Today’s post, like many others before it, starts with an Argiope spider. Though they are quite interesting in their appearance, you’re likely to be quite bored of them by now, if you have been following this blog for any length of time. In fact, the photo just below is rather mediocre compared to what I usually share.
But wait. The Argiope is not the only thing seen in that picture, is it? No, there’s a second, smaller spider in the top right corner, messing around with a dead insect wrapped and kept as leftovers.
Turns out that the second spider is a Dewdrop spider, genus Argyrodes. And it’s up to no good. Take a look at the collage below.
Most orb-web spiders trap and kill prey when they find them, and they wrap them up in silk and tie them on their web to one side, pretty much like what you can see in these pictures. And the Dewdrop spiders steal them!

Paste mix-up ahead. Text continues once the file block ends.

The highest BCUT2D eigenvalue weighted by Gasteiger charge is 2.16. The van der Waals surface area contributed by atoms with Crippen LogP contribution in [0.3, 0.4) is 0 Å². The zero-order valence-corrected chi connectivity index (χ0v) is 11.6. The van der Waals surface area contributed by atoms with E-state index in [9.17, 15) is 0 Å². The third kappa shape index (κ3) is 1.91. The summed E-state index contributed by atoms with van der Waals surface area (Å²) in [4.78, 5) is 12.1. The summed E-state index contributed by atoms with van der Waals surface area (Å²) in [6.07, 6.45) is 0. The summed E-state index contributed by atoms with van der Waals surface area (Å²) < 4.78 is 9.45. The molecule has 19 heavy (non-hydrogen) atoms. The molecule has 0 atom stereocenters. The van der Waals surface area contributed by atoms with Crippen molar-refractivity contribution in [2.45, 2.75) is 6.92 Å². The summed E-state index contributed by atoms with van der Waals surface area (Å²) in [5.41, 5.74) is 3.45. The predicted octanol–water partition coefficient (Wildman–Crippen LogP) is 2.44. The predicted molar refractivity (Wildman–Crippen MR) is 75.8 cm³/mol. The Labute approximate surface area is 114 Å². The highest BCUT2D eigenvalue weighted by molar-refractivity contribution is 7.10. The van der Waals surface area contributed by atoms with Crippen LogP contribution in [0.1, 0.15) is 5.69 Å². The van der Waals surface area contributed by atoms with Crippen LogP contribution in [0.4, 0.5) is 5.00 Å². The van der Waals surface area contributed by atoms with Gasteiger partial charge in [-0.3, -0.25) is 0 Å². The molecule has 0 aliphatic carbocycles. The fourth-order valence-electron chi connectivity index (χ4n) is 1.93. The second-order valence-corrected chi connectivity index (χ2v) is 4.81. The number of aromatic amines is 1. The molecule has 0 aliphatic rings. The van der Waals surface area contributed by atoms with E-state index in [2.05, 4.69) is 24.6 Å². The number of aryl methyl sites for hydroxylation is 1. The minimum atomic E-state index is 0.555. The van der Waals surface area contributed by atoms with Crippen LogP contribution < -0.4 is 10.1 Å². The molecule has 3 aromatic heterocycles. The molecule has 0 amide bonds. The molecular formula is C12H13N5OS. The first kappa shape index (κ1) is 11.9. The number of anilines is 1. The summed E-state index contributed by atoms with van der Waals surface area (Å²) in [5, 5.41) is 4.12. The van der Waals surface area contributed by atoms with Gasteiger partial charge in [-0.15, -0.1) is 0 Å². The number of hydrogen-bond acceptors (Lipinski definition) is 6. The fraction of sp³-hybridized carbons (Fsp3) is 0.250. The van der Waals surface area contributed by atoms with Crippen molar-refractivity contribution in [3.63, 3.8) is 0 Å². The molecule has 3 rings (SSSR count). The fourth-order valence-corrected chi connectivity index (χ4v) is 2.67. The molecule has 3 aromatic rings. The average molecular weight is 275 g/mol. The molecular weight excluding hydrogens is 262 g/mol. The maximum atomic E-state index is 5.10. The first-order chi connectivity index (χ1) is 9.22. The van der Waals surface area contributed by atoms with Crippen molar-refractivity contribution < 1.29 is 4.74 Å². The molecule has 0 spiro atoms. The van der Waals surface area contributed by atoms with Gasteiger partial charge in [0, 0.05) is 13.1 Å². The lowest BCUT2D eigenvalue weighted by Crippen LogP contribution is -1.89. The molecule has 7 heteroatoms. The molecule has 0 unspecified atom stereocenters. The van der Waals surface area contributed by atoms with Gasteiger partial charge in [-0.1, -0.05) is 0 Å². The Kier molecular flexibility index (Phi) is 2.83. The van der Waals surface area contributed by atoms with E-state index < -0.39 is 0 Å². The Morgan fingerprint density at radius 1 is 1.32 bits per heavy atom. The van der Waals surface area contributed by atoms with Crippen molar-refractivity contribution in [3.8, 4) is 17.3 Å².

Dewdrop spiders build small webs quite close to those of larger spiders, such as this one. Often their web is in a plane parallelt to the larger spider’s, but set to one side. They also sneak in a couple of strands between the two webs for ease of access. And when they chance upon a morsel small enough for them to nick, voila. Now you see the silk ball, now you don’t. The Sting glowed blue when Sam rescued Frodo from Shelob, the Argyrodes just shines silver.
Kleptoparasitism is the technical word for it, parasitism by theft. It seems to be all the rage in the animal kingdom. The Arachnid world has dewdrop spiders, the birds have skuas, and we humans have pimps, child peddlers and other scum of the earth.
Viva la Evolución.
Metadata Canon Powershot G11. Edited using Picasa 3.8 and Adobe Photoshop CS5. Taken in January 2011 at my workplace near Bommasandra, Bangalore, India.